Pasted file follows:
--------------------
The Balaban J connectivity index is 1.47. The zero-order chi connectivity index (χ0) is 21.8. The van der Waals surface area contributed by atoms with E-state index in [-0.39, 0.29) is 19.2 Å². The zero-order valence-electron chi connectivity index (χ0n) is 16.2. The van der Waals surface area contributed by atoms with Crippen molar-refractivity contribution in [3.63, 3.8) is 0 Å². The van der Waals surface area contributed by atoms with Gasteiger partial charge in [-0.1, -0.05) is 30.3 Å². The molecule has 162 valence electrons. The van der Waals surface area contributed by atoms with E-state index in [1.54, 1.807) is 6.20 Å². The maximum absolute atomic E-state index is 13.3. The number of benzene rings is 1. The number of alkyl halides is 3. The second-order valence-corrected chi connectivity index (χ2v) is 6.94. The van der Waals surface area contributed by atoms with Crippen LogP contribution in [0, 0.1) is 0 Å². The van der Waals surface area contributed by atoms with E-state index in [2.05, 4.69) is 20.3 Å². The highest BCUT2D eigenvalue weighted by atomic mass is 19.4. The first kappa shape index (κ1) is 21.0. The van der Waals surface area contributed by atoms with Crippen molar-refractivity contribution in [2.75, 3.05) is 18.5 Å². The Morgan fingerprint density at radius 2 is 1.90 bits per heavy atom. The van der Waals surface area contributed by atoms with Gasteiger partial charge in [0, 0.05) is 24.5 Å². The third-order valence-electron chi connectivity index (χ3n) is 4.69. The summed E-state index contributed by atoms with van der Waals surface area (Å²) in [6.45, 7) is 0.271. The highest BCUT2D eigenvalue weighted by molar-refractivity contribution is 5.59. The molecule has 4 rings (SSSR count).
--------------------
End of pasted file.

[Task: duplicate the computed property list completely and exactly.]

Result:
The Balaban J connectivity index is 1.47. The zero-order chi connectivity index (χ0) is 21.8. The van der Waals surface area contributed by atoms with E-state index in [-0.39, 0.29) is 19.2 Å². The zero-order valence-electron chi connectivity index (χ0n) is 16.2. The van der Waals surface area contributed by atoms with Crippen molar-refractivity contribution in [3.63, 3.8) is 0 Å². The van der Waals surface area contributed by atoms with Gasteiger partial charge in [-0.1, -0.05) is 30.3 Å². The molecule has 162 valence electrons. The van der Waals surface area contributed by atoms with E-state index in [1.54, 1.807) is 6.20 Å². The maximum absolute atomic E-state index is 13.3. The number of benzene rings is 1. The number of alkyl halides is 3. The second-order valence-corrected chi connectivity index (χ2v) is 6.94. The van der Waals surface area contributed by atoms with Crippen LogP contribution in [0, 0.1) is 0 Å². The van der Waals surface area contributed by atoms with E-state index in [2.05, 4.69) is 20.3 Å². The highest BCUT2D eigenvalue weighted by atomic mass is 19.4. The first kappa shape index (κ1) is 21.0. The van der Waals surface area contributed by atoms with Crippen molar-refractivity contribution in [2.75, 3.05) is 18.5 Å². The Morgan fingerprint density at radius 2 is 1.90 bits per heavy atom. The van der Waals surface area contributed by atoms with Gasteiger partial charge in [0, 0.05) is 24.5 Å². The third-order valence-electron chi connectivity index (χ3n) is 4.69. The summed E-state index contributed by atoms with van der Waals surface area (Å²) in [6.45, 7) is 0.271. The highest BCUT2D eigenvalue weighted by molar-refractivity contribution is 5.59. The molecule has 4 rings (SSSR count).